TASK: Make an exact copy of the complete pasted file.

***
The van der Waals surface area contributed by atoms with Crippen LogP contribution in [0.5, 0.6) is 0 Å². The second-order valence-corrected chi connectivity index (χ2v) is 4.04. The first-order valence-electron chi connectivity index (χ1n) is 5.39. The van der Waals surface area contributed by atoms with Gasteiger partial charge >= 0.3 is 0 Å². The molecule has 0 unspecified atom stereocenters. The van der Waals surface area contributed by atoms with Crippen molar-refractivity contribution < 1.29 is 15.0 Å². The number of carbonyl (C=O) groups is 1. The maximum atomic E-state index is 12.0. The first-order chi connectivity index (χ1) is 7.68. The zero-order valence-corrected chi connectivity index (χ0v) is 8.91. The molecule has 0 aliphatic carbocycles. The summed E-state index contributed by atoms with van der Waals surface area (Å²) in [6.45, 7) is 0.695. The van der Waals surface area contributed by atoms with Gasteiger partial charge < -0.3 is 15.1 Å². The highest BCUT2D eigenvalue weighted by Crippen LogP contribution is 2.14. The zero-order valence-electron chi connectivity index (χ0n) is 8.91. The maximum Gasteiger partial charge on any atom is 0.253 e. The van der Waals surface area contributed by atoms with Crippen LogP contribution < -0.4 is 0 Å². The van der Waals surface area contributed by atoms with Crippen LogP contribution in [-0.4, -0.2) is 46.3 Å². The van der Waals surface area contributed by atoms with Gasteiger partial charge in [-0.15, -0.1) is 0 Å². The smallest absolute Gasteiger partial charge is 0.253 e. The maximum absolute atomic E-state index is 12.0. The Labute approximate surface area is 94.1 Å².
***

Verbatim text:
The van der Waals surface area contributed by atoms with Crippen LogP contribution in [0.5, 0.6) is 0 Å². The second-order valence-corrected chi connectivity index (χ2v) is 4.04. The first-order valence-electron chi connectivity index (χ1n) is 5.39. The van der Waals surface area contributed by atoms with Gasteiger partial charge >= 0.3 is 0 Å². The molecule has 0 unspecified atom stereocenters. The van der Waals surface area contributed by atoms with Crippen molar-refractivity contribution < 1.29 is 15.0 Å². The number of carbonyl (C=O) groups is 1. The maximum atomic E-state index is 12.0. The first-order chi connectivity index (χ1) is 7.68. The zero-order valence-corrected chi connectivity index (χ0v) is 8.91. The molecule has 0 aliphatic carbocycles. The summed E-state index contributed by atoms with van der Waals surface area (Å²) in [6.45, 7) is 0.695. The van der Waals surface area contributed by atoms with Gasteiger partial charge < -0.3 is 15.1 Å². The highest BCUT2D eigenvalue weighted by Crippen LogP contribution is 2.14. The zero-order valence-electron chi connectivity index (χ0n) is 8.91. The maximum Gasteiger partial charge on any atom is 0.253 e. The van der Waals surface area contributed by atoms with Crippen LogP contribution < -0.4 is 0 Å². The van der Waals surface area contributed by atoms with Crippen LogP contribution in [-0.4, -0.2) is 46.3 Å². The van der Waals surface area contributed by atoms with Gasteiger partial charge in [-0.15, -0.1) is 0 Å². The smallest absolute Gasteiger partial charge is 0.253 e. The maximum absolute atomic E-state index is 12.0. The Labute approximate surface area is 94.1 Å².